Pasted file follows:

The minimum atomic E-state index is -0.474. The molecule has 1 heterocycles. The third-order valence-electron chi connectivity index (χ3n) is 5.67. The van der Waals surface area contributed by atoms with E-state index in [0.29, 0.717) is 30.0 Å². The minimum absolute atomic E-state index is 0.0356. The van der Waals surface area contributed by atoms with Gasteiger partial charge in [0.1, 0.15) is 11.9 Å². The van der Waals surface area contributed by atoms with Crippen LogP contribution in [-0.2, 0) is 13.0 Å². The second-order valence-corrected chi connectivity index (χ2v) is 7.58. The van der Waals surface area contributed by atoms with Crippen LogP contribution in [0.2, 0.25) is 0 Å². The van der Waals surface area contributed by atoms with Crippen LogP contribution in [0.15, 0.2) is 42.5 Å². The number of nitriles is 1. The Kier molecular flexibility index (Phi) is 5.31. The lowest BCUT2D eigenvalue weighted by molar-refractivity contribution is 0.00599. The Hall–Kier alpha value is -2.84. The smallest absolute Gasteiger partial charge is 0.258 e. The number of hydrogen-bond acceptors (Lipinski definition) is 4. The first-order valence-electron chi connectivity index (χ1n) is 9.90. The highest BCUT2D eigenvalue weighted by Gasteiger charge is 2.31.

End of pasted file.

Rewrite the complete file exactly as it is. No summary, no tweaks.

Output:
The minimum atomic E-state index is -0.474. The molecule has 1 heterocycles. The third-order valence-electron chi connectivity index (χ3n) is 5.67. The van der Waals surface area contributed by atoms with E-state index in [0.29, 0.717) is 30.0 Å². The minimum absolute atomic E-state index is 0.0356. The van der Waals surface area contributed by atoms with Gasteiger partial charge in [0.1, 0.15) is 11.9 Å². The van der Waals surface area contributed by atoms with Crippen LogP contribution in [-0.2, 0) is 13.0 Å². The second-order valence-corrected chi connectivity index (χ2v) is 7.58. The van der Waals surface area contributed by atoms with Crippen LogP contribution in [0.2, 0.25) is 0 Å². The van der Waals surface area contributed by atoms with Crippen LogP contribution in [0.15, 0.2) is 42.5 Å². The number of nitriles is 1. The Kier molecular flexibility index (Phi) is 5.31. The lowest BCUT2D eigenvalue weighted by molar-refractivity contribution is 0.00599. The Hall–Kier alpha value is -2.84. The smallest absolute Gasteiger partial charge is 0.258 e. The number of hydrogen-bond acceptors (Lipinski definition) is 4. The first-order valence-electron chi connectivity index (χ1n) is 9.90. The highest BCUT2D eigenvalue weighted by Gasteiger charge is 2.31.